The Saga Cob (1991) 2 Lloyds L.R 398 The port must be safe at the time it is nominated and be expected to remain safe but there is no guarantee that it will remain safe.The following factors should be noted:-

1. A port can be safe in all human probability it is expected to be safe, when the vessel is likely to arrive there, even though at the time of nomination it is temporarily unsafe 2. The size and the type of the vessel must be taken into account

3. A port may be politically unsafe.The vessal must be able to enter abd leave the port fully laden. The Alhamvro (1881) 6.P.D.68 4. A port can be safe even though it is occasionally unsafe in very high tide. Akt Eriksen v Foy Morgan (1926) 25 Lyoyd rep 422 5. To be safe port must have least one safe approach Gracie v General Steam Navigation Company (1950) 2 K.B 383 If the charterer nominates unsafe port he is liable to any ensuing damage. Gracie v. General Steam Navigation Company (1950) 2 K.B 383.. unless the main cause of the loss is the owners default or masters negligence. Application Conclusion

Issue 3- BOL as document of title Principle/ Law As a document of title Definition of a document of goods In Sanders v Maclean (1881) 11 Q.B.D 237 AT P.341 per Bowen LJ it is the key which in the hands of the rightful owner, is intended to unlock the door of the warehouse, floating or fixed, in which the goods may chance to be 3 purposes for which possession of the bill may be regarded as equivalent to possession of goods (i)The holder of the bill is entitled to delivery of the goods at the port of discharge (ii) The holder can transfer possession and may be able to transfer the ownership of the goods during transit merely by indorsing the bill Iii The bill can be use as security for debt Application Conclusion

Issue 4-Delivery of goods to the right person Principle /Law Ship owner is under contractual obligation to deliver the cargo to a specified or identifiable person, normally consignee in the Bill of Lading or endorsee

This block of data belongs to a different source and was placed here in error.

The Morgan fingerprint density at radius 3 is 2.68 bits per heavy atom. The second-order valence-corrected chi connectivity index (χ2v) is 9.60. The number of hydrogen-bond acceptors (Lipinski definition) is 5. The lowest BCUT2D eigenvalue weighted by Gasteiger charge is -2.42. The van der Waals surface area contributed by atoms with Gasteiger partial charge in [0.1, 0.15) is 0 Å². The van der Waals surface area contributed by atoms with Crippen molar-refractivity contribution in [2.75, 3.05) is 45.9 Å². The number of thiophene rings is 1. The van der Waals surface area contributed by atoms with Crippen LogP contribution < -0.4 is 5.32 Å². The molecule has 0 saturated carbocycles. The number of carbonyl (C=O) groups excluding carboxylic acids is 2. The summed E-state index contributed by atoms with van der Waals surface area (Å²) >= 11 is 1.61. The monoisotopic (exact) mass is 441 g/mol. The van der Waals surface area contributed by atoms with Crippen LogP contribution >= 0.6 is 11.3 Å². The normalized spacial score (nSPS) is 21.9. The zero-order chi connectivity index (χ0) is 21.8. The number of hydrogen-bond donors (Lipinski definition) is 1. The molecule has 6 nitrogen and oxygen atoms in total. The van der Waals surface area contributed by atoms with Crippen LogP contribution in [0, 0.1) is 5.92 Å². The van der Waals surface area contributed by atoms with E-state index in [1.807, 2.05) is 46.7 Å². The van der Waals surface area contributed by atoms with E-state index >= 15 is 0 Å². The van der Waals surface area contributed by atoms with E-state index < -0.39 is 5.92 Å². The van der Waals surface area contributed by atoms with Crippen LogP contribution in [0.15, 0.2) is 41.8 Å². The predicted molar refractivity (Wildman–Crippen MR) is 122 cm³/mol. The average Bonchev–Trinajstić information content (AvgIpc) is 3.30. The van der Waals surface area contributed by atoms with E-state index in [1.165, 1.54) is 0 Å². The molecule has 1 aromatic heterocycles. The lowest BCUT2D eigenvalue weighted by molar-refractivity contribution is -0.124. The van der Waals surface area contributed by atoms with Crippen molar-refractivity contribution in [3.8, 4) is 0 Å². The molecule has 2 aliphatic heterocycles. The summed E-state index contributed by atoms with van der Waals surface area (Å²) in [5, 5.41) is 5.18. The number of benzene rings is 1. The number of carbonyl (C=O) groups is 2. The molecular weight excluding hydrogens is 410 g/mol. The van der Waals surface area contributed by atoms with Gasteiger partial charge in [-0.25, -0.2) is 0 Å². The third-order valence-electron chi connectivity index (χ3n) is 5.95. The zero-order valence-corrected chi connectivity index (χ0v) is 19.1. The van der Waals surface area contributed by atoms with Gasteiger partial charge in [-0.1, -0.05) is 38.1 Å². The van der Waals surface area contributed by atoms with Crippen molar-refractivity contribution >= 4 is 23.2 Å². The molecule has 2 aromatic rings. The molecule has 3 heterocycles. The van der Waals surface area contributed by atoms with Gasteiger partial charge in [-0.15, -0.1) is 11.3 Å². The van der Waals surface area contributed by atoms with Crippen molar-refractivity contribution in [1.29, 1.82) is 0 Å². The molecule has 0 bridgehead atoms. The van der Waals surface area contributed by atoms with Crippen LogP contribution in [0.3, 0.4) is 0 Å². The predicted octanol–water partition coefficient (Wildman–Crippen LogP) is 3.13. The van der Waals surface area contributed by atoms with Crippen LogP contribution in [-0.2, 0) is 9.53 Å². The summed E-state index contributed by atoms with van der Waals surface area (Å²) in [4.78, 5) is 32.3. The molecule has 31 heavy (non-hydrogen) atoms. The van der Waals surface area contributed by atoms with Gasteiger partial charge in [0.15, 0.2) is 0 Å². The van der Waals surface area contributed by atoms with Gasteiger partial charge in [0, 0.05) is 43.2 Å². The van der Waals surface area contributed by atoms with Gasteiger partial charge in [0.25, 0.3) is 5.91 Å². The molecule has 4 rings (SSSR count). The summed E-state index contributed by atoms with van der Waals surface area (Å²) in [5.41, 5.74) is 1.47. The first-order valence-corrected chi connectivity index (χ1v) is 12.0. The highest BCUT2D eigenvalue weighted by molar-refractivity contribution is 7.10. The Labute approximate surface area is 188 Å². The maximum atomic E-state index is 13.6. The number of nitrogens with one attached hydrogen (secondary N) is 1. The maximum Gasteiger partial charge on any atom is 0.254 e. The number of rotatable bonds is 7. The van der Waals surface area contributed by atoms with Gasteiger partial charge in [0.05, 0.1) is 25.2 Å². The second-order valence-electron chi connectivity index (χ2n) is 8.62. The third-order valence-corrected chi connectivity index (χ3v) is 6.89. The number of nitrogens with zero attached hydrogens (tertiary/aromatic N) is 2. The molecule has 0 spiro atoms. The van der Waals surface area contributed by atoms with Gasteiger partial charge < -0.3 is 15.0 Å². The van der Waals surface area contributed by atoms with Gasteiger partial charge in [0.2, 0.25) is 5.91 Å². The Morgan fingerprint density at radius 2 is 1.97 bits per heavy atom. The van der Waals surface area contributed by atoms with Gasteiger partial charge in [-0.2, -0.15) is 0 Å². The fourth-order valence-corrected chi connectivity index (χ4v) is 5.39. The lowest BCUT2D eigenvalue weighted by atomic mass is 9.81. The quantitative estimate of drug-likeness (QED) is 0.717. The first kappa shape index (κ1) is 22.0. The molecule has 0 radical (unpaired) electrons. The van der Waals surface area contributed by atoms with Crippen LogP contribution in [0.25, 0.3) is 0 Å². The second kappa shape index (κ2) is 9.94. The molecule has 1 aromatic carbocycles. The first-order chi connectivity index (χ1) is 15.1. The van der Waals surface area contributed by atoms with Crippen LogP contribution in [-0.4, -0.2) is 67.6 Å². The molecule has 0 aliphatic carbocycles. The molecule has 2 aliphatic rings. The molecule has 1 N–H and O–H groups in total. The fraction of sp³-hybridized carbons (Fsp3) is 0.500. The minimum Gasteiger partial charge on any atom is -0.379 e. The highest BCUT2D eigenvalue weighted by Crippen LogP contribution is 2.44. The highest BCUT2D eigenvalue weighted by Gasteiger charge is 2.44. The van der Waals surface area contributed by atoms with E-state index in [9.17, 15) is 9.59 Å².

In Bourne V Gatliff (1844) 7 Man & G 850 that the court held as the shipowner is under the duty to make personal delivery of the cargo, he cannot discharge that obligation at common law merely unloading the goods and leaving them on the dockside. a. Delivery to a dock company or to habour porters equivalent to personal delivery to the consignee In Chartered Bank of India Australia and China v British Indian Steam Navigation Co. (1909) AC 369 the court held personal delivery may be excused by the custom of the port or by express provisions of contract. Such a clause was accompanied by a provision that the shipowner liability


was to cease absolutely as soon as the goods were free of ships tackle. These clauses were held effective in excluding the shipowner from liability when lending agents employed by them fraudulently delivered the cargo without presentation of Bill of Lading In SzeHai Thong v Rambler Cycle Co (1959) AC 576, the court held delivery without presentation of bill of lading was regarded as a fundamental breach of contract and if made to wrong person may even prevent the shipowner from relying for protection on the bill of lading exceptions Application Conclusion

United Kingdom Normal baseline Art 5 UNCLOS Low-water line

Norway Straight baseline Anglo Norwegian Fisheries Case Art 7 UNCLOS

Any accident occurring between vessels causing losses or damages even if no actual contract has taken place Types of accident Actual and presumed collision Unilateral liability collision, both to blame collision and inevitable accident Negligent, intentional and inevitable collisions


Restitution in integrum Damages should place claimant as nearly as possible in a position equivalent to that which it occupied prior to the incident, giving rise to such claim Direct consequence of collision Only direct consequence of the accident are recoverable Duty to render assistance and mitigate damage or loss Master of each vessel in collision is bound, so far as he can do so without serious danger to his vessel, crew and its passengers, to render assistance to the other vessel, its crew and passengers. If victim fails to take reasonable measures to mitigate his loss or damage, it may not recover the aggravated loss or damage.

Total loss and constructive total loss Compensation for total loss: (1) value of the vessel (2) damage due to demurrage including loss of freight (3) damages paid or payable to a third party (4) mariner's remunerations and repatriation cost (5) interests (6) other charges

Compensation for constructive total loss: (1) value of the vessel (2) salvage costs (3) costs for inspection (4) lost freight (5) damages paid or payable to a third party (6) interests

Compensation for partially loss vessel Expenses in cash and loss for detention